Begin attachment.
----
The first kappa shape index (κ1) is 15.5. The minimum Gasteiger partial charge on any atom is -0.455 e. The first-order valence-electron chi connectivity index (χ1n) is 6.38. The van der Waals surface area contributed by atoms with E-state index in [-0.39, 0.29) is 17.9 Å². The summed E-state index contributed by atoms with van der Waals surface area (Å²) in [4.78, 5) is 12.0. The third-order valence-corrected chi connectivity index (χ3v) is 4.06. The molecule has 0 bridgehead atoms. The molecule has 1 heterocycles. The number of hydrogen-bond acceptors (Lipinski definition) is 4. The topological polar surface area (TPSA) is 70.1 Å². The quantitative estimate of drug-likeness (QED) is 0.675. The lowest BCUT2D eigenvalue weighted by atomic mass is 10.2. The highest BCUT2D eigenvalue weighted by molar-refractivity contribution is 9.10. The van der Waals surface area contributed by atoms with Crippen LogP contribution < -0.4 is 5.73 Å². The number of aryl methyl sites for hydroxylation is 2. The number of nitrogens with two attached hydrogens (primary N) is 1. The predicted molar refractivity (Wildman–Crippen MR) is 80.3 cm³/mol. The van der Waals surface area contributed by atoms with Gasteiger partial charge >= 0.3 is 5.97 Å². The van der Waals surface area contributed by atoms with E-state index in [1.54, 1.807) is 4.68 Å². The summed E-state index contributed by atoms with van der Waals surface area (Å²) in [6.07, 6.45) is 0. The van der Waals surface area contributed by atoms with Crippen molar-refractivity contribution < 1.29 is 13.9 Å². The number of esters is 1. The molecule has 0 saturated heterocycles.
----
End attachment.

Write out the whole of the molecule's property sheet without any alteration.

The first kappa shape index (κ1) is 15.5. The minimum Gasteiger partial charge on any atom is -0.455 e. The first-order valence-electron chi connectivity index (χ1n) is 6.38. The van der Waals surface area contributed by atoms with E-state index in [-0.39, 0.29) is 17.9 Å². The summed E-state index contributed by atoms with van der Waals surface area (Å²) in [4.78, 5) is 12.0. The third-order valence-corrected chi connectivity index (χ3v) is 4.06. The molecule has 0 bridgehead atoms. The molecule has 1 heterocycles. The number of hydrogen-bond acceptors (Lipinski definition) is 4. The topological polar surface area (TPSA) is 70.1 Å². The quantitative estimate of drug-likeness (QED) is 0.675. The lowest BCUT2D eigenvalue weighted by atomic mass is 10.2. The highest BCUT2D eigenvalue weighted by molar-refractivity contribution is 9.10. The van der Waals surface area contributed by atoms with Crippen LogP contribution < -0.4 is 5.73 Å². The number of aryl methyl sites for hydroxylation is 2. The number of nitrogens with two attached hydrogens (primary N) is 1. The predicted molar refractivity (Wildman–Crippen MR) is 80.3 cm³/mol. The van der Waals surface area contributed by atoms with Gasteiger partial charge >= 0.3 is 5.97 Å². The van der Waals surface area contributed by atoms with E-state index in [1.54, 1.807) is 4.68 Å². The summed E-state index contributed by atoms with van der Waals surface area (Å²) in [6.07, 6.45) is 0. The van der Waals surface area contributed by atoms with Crippen molar-refractivity contribution < 1.29 is 13.9 Å². The number of esters is 1. The molecule has 0 saturated heterocycles.